The clinical excellence and distinction awards were introduced in 1948 and remain largely unchanged.
The awards are given for a range of achievements, from research and innovation through to an outstanding commitment to quality of care and leadership. The NHS paid £202.2m for such awards in 2009/10.
The review, commissioned by the four UK health departments, will work closely with organisations including the BMA.
Andrew Lansley, England’s health secretary, said: ‘A more transparent and sustainable awards system will allow the NHS to focus its resources to benefit patients and drive up standards to give us a health service that delivers outcomes among the best in the world.’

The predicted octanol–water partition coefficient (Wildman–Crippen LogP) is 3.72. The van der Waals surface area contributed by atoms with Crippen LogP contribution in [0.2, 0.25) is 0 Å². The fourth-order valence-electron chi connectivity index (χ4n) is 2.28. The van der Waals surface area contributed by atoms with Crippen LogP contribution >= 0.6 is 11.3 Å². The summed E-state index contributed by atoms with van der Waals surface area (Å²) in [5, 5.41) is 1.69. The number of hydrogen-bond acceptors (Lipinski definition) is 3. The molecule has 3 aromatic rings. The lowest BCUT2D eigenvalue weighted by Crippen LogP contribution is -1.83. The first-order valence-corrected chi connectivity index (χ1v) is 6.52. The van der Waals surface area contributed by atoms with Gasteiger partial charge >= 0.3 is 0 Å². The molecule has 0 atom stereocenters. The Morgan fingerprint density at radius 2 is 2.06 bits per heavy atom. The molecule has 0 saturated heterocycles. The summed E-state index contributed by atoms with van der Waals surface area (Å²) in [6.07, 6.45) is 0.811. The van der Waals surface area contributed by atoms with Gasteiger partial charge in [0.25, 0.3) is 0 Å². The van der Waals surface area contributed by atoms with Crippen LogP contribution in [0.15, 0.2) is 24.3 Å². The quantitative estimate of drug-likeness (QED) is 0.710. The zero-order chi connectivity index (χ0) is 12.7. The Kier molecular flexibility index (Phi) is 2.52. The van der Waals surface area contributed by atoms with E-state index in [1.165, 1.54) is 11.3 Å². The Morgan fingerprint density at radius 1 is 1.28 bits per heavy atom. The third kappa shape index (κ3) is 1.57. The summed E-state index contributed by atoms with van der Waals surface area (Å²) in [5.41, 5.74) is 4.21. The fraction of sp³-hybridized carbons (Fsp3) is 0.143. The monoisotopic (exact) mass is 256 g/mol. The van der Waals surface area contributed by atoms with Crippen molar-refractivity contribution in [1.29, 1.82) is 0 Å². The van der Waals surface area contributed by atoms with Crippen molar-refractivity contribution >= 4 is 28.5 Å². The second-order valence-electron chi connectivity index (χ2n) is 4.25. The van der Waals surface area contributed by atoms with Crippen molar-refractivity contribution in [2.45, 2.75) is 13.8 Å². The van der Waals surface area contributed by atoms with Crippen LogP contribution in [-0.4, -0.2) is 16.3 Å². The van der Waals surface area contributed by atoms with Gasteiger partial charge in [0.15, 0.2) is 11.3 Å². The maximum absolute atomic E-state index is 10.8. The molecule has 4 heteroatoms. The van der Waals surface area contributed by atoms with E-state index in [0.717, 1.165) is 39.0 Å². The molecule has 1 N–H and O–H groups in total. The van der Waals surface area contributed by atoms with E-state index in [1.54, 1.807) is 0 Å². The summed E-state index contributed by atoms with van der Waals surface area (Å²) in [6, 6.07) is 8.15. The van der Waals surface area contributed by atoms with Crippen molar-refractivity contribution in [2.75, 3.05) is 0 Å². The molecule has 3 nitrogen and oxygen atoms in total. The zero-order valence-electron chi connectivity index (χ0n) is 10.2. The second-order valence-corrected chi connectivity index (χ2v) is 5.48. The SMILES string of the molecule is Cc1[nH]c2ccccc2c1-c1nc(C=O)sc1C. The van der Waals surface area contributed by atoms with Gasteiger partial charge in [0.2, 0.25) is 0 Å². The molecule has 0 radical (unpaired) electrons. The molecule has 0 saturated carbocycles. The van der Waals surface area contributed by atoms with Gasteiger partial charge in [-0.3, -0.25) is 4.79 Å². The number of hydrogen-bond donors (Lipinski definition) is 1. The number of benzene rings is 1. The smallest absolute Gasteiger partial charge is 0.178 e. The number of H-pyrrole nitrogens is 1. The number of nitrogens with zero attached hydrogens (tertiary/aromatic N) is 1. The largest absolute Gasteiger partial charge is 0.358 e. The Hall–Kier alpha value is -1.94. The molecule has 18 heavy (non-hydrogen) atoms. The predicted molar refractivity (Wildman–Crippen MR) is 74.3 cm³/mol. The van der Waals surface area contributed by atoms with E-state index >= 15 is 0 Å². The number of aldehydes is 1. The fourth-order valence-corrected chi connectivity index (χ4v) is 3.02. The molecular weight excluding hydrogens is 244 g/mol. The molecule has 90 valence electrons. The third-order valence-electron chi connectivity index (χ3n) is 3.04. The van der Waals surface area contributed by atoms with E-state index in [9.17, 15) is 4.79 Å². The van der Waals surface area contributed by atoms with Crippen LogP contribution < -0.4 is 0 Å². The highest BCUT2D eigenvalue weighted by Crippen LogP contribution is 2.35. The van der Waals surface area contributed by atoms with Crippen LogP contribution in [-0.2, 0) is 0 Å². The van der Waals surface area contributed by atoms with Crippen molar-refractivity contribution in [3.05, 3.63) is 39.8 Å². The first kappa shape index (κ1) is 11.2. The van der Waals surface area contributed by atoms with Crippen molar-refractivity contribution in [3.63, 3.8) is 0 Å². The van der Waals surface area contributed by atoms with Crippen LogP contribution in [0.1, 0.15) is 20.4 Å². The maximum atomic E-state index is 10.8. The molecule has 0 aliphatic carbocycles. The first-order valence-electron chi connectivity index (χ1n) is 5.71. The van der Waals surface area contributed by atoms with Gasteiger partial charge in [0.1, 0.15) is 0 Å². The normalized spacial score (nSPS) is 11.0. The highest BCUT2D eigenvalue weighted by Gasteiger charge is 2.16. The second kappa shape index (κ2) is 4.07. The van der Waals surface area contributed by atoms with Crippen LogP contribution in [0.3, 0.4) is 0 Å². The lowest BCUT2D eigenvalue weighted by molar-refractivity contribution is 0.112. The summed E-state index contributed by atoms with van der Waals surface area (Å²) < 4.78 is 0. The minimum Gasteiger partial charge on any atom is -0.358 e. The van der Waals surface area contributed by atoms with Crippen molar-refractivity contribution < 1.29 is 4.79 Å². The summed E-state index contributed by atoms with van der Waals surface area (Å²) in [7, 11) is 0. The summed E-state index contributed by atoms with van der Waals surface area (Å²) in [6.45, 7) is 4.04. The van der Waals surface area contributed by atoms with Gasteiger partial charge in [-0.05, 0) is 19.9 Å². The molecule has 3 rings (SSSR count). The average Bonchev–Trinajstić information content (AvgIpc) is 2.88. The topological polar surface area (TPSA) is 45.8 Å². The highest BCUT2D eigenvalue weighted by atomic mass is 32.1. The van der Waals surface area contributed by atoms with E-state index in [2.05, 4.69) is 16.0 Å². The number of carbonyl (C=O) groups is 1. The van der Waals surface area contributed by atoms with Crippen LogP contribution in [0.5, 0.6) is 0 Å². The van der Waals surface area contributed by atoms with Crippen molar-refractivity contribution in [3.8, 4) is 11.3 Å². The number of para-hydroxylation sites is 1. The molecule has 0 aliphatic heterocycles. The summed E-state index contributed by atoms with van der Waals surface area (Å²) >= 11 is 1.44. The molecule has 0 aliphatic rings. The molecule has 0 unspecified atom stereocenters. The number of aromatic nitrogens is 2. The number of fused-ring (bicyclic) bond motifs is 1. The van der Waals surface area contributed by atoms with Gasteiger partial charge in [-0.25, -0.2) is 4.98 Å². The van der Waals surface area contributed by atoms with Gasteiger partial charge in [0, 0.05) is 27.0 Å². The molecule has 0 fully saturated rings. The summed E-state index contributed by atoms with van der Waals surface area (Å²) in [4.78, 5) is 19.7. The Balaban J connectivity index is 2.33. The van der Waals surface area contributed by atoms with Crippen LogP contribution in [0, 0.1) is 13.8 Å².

Bill McMillan, head of medical pay and workforce for NHS Employers, commented: ‘We welcome the announcement, which reflects the view of NHS organisations that a review is needed into the system of rewarding clinical excellence.’
Dr Mark Porter, chairman of the BMA’s consultants committee, said: ‘The BMA will engage with this review, which provides an opportunity to highlight the value of award schemes to patient care.’